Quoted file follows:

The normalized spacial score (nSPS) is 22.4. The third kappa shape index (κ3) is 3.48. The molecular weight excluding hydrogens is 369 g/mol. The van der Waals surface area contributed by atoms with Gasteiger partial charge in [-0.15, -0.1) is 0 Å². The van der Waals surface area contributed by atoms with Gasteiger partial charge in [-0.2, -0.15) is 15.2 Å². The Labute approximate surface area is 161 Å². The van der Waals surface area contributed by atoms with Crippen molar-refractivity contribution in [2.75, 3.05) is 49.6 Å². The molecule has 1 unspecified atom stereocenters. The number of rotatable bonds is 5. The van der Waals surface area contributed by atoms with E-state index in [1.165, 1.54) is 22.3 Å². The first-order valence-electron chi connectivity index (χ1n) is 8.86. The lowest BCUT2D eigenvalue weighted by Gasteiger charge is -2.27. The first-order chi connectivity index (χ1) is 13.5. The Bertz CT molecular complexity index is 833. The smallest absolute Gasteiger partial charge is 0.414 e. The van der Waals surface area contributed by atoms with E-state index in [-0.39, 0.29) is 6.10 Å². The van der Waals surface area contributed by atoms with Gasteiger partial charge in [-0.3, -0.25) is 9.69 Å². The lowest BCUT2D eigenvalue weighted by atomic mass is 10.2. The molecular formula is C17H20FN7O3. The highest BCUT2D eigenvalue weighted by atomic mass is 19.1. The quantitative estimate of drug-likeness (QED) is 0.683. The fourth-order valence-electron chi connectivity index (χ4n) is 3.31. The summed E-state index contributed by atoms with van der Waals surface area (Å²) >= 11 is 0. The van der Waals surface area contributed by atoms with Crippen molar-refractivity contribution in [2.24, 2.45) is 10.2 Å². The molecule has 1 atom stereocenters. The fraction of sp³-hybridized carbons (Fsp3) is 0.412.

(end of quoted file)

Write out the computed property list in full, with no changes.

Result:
The normalized spacial score (nSPS) is 22.4. The third kappa shape index (κ3) is 3.48. The molecular weight excluding hydrogens is 369 g/mol. The van der Waals surface area contributed by atoms with Gasteiger partial charge in [-0.15, -0.1) is 0 Å². The van der Waals surface area contributed by atoms with Gasteiger partial charge in [-0.2, -0.15) is 15.2 Å². The Labute approximate surface area is 161 Å². The van der Waals surface area contributed by atoms with Crippen molar-refractivity contribution in [2.75, 3.05) is 49.6 Å². The molecule has 1 unspecified atom stereocenters. The number of rotatable bonds is 5. The van der Waals surface area contributed by atoms with E-state index in [1.165, 1.54) is 22.3 Å². The first-order valence-electron chi connectivity index (χ1n) is 8.86. The lowest BCUT2D eigenvalue weighted by Gasteiger charge is -2.27. The first-order chi connectivity index (χ1) is 13.5. The Bertz CT molecular complexity index is 833. The smallest absolute Gasteiger partial charge is 0.414 e. The van der Waals surface area contributed by atoms with E-state index in [-0.39, 0.29) is 6.10 Å². The van der Waals surface area contributed by atoms with Gasteiger partial charge in [-0.3, -0.25) is 9.69 Å². The lowest BCUT2D eigenvalue weighted by atomic mass is 10.2. The molecular formula is C17H20FN7O3. The highest BCUT2D eigenvalue weighted by atomic mass is 19.1. The quantitative estimate of drug-likeness (QED) is 0.683. The fourth-order valence-electron chi connectivity index (χ4n) is 3.31. The summed E-state index contributed by atoms with van der Waals surface area (Å²) >= 11 is 0. The van der Waals surface area contributed by atoms with Crippen molar-refractivity contribution in [2.24, 2.45) is 10.2 Å². The molecule has 1 atom stereocenters. The fraction of sp³-hybridized carbons (Fsp3) is 0.412.